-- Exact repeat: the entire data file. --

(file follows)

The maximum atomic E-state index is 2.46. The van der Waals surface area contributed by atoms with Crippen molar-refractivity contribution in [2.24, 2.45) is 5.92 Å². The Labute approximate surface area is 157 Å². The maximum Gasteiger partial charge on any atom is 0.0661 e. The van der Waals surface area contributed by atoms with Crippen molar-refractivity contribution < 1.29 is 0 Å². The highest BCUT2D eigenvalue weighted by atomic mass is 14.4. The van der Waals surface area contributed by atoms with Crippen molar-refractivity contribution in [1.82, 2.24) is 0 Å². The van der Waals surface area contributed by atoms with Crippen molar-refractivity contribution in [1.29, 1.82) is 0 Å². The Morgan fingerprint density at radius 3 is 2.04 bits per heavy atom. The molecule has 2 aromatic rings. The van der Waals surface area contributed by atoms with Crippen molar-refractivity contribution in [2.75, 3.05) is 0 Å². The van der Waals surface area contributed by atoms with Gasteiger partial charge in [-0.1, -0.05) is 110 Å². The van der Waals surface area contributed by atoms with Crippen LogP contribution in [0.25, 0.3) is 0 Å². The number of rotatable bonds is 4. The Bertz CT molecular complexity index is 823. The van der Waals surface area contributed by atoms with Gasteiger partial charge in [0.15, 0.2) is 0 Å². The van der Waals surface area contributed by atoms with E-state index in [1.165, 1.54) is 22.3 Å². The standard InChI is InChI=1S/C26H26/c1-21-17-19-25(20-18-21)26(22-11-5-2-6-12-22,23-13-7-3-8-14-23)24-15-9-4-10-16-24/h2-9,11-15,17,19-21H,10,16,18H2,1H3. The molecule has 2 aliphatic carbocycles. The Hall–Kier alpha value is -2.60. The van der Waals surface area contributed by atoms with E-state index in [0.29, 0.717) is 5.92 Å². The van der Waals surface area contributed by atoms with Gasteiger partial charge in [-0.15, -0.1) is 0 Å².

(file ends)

The maximum atomic E-state index is 2.46. The van der Waals surface area contributed by atoms with Crippen molar-refractivity contribution in [2.24, 2.45) is 5.92 Å². The Labute approximate surface area is 157 Å². The maximum Gasteiger partial charge on any atom is 0.0661 e. The van der Waals surface area contributed by atoms with Crippen molar-refractivity contribution < 1.29 is 0 Å². The highest BCUT2D eigenvalue weighted by atomic mass is 14.4. The van der Waals surface area contributed by atoms with Crippen molar-refractivity contribution in [1.82, 2.24) is 0 Å². The van der Waals surface area contributed by atoms with Crippen molar-refractivity contribution in [1.29, 1.82) is 0 Å². The Morgan fingerprint density at radius 3 is 2.04 bits per heavy atom. The molecule has 2 aromatic rings. The van der Waals surface area contributed by atoms with Crippen molar-refractivity contribution in [2.75, 3.05) is 0 Å². The van der Waals surface area contributed by atoms with Gasteiger partial charge in [-0.1, -0.05) is 110 Å². The van der Waals surface area contributed by atoms with Crippen LogP contribution in [0.25, 0.3) is 0 Å². The number of rotatable bonds is 4. The Bertz CT molecular complexity index is 823. The van der Waals surface area contributed by atoms with Gasteiger partial charge in [0.15, 0.2) is 0 Å². The van der Waals surface area contributed by atoms with E-state index in [1.165, 1.54) is 22.3 Å². The standard InChI is InChI=1S/C26H26/c1-21-17-19-25(20-18-21)26(22-11-5-2-6-12-22,23-13-7-3-8-14-23)24-15-9-4-10-16-24/h2-9,11-15,17,19-21H,10,16,18H2,1H3. The molecule has 2 aliphatic carbocycles. The Hall–Kier alpha value is -2.60. The van der Waals surface area contributed by atoms with E-state index in [0.29, 0.717) is 5.92 Å². The van der Waals surface area contributed by atoms with Gasteiger partial charge in [-0.15, -0.1) is 0 Å².